In the present study, both nuclear and cytoplasmic levels of p-Akt were evaluated. Although the mechanisms and the significance of this compartmentalization are largely unknown, previous investigations have shown variable distribution of p-Akt in different cellular compartments of oral premalignant and malignant lesions indicating that p-Akt localization may be related to differences in activity [10, 11]. In addition, differential subcellular (nuclear vs. cytoplasmic) p-Akt localization has been reported in other types of cancer and, as suggested, may play a significant role in determining its function [12–15]. We observed a high percentage of cases showing p-Akt nuclear positivity in the epithelial compartment in all categories studied, including NM and OLP. Only oral premalignant lesions (OL) demonstrated higher levels of nuclear p-Akt expression compared to OLP. On the other hand, cytoplasmic detection of p-Akt rendered different results: all NM cases were negative, whereas only 5% of OLP cases studied were positive. In contrast, a significant proportion of OL and OSCC cases (about 65% and 70%, resp.) were positive for cytoplasmic p-Akt. These results, taken together, suggest that cytoplasmic p-Akt may be a more meaningful indicator of the biological activity of the molecule in the context of oral carcinogenesis, which remains undetected under normal conditions and seems to be activated in the majority of OL and OSCC cases, as opposed to only a few OLP cases.
In the study of Pontes et al. , p-Akt was detected in all cases of NM, OL, and OSCC. Both severe dysplasia and OSCC cases showed higher p-Akt expression compared to NM; in addition, OSCC cases demonstrated higher levels of p-Akt immunostaining compared to dysplasias. On the other hand, no significant differences were observed among the three histological grades of oral dysplasia. Regarding the localization of immunostaining, Pontes et al.  reported that p-Akt was expressed mainly in both cytoplasmic and nuclear compartments, although restricted staining in either the nucleus or the cytoplasm was also occasionally observed. de Freitas Silva et al.  also evaluated p-Akt immunohistochemical levels in oral lesions and reported a significant increase in OL and OSCC compared to NM; no significant differences among OL cases with different degrees of dysplasia were noted. With regard to localization, de Freitas Silva et al.  reported that NM and OL cases showed p-Akt immunoreactivity limited to the nucleus, whereas OSCC cells expressed both nuclear and cytoplasmic immunostaining. The authors suggested that p-Akt may participate in the multistep process of oral carcinogenesis and may be associated with TWIST expression, a molecule involved in epithelial-mesenchymal transition . It should be noted that the antibody used by Pontes et al.  and de Freitas Silva et al.  was specific for detecting p-Akt phosphorylation at threonine 308. In addition, analysis of the immunostaining was not performed separately in the nucleus and the cytoplasm of epithelial cells. Similar to our study, Wu et al.  analyzed the immunohistochemical expression of p-Akt in NM, OL, and OSCC, but not in OLP, using an antibody against Akt phosphorylated at serine 473. Interestingly, NM showed faint or weak staining, with an occasional lack of expression, which was predominantly located within the nucleus at the basal cell layer. Overall, there was a gradual increase in p-Akt immunostaining from NM to precancerous lesions and OSCCs.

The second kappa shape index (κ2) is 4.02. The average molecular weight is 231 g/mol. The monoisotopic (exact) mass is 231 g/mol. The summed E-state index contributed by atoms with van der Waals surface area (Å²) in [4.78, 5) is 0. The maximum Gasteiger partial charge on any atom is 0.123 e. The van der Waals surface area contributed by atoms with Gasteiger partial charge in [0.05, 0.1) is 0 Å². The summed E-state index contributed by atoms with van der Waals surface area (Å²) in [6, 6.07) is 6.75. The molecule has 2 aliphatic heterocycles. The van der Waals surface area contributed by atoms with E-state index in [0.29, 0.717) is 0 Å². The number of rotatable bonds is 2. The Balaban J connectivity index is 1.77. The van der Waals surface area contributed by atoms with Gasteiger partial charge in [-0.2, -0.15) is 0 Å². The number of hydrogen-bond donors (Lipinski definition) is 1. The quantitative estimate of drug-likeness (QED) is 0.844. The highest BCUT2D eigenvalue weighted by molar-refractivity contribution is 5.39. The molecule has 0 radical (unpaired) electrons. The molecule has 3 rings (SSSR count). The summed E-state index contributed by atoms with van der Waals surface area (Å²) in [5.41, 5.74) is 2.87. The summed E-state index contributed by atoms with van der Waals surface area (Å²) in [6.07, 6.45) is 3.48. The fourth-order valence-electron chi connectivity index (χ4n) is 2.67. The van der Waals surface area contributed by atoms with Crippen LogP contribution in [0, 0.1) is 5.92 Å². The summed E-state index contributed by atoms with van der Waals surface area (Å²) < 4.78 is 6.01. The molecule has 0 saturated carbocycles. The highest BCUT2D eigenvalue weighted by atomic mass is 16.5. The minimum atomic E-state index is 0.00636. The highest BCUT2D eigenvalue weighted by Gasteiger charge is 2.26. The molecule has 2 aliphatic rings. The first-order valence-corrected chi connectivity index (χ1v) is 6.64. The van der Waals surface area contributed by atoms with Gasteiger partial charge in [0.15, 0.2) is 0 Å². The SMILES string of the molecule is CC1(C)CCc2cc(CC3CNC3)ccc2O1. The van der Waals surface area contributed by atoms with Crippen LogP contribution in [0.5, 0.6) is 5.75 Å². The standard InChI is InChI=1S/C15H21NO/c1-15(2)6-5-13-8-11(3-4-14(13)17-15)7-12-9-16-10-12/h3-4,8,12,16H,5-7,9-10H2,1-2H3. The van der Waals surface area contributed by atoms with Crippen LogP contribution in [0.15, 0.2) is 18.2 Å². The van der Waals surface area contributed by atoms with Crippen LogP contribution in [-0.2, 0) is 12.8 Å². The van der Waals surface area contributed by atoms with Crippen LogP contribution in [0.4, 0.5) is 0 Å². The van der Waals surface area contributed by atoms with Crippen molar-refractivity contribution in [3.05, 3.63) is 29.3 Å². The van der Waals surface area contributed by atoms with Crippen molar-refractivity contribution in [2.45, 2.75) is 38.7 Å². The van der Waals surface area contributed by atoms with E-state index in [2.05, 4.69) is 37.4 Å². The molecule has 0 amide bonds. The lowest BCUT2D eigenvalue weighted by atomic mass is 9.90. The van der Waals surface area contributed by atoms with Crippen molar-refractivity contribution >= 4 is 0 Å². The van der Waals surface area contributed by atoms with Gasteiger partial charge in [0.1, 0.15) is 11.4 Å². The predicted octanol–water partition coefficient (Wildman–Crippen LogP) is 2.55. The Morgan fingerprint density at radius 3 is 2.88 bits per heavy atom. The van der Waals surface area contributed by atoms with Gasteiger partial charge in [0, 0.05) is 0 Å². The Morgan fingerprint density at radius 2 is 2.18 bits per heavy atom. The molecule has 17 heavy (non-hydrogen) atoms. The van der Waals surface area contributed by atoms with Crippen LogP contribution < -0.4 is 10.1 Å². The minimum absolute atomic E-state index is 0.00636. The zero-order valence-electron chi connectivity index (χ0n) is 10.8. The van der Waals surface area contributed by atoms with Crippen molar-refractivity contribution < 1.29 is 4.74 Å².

Despite differences in methodology, our findings are in agreement with previous studies in that p-Akt was higher in oral precancerous and cancerous lesions compared to NM. Cytoplasmic p-Akt expression in a minority of OLP cases indicates that this molecule may not participate in the mechanisms underlying OLP pathogenesis. However, it could be hypothesized that certain OLP cases harbor abnormal Akt activity, which could be related to their potential for malignant transformation. In other words, OLP cases with cytoplasmic p-Akt immunostaining may share similar characteristics with OL and OSCC cases showing similar characteristics, thus theoretically being more suspicious for the accumulation of additional genetic and epigenetic alterations leading to cancer development.
One major target of p-Akt is mTOR, which is activated through p-Akt-induced direct phosphorylation and inhibition of TSC2, a tumor suppressor protein that functions as a negative regulator of mTOR . By controlling important downstream targets, mTOR exerts a crucial role in cell fate decisions, so that mTOR signaling dysregulations have been implicated in various forms of human cancer [4, 6, 7]. In this study, p-mTOR was almost exclusively detected in the cytoplasm in 63.2% of OL and 44.4% of OSCC cases, being absent in oral NM. These results indicate that mTOR pathway activation occurs in early stages of oral carcinogenesis. On the contrary, only a minority of OLP cases (10.3%) were positive for p-mTOR. In a previous study by Clark et al. , p-mTOR immunohistochemical expression was 81.9% sensitive and 100% specific in differentiating head and neck SCC from noncancerous oral mucosa, with the latter being uniformly negative. It is tempting thus to speculate that p-mTOR-positive OLP cases may have an increased potential for malignant transformation compared to p-mTOR-negative cases. If this hypothesis holds true, p-mTOR detection (which may be at least partially associated with cytoplasmic p-Akt positivity) could serve as a marker of increased risk of malignant progression in OLP.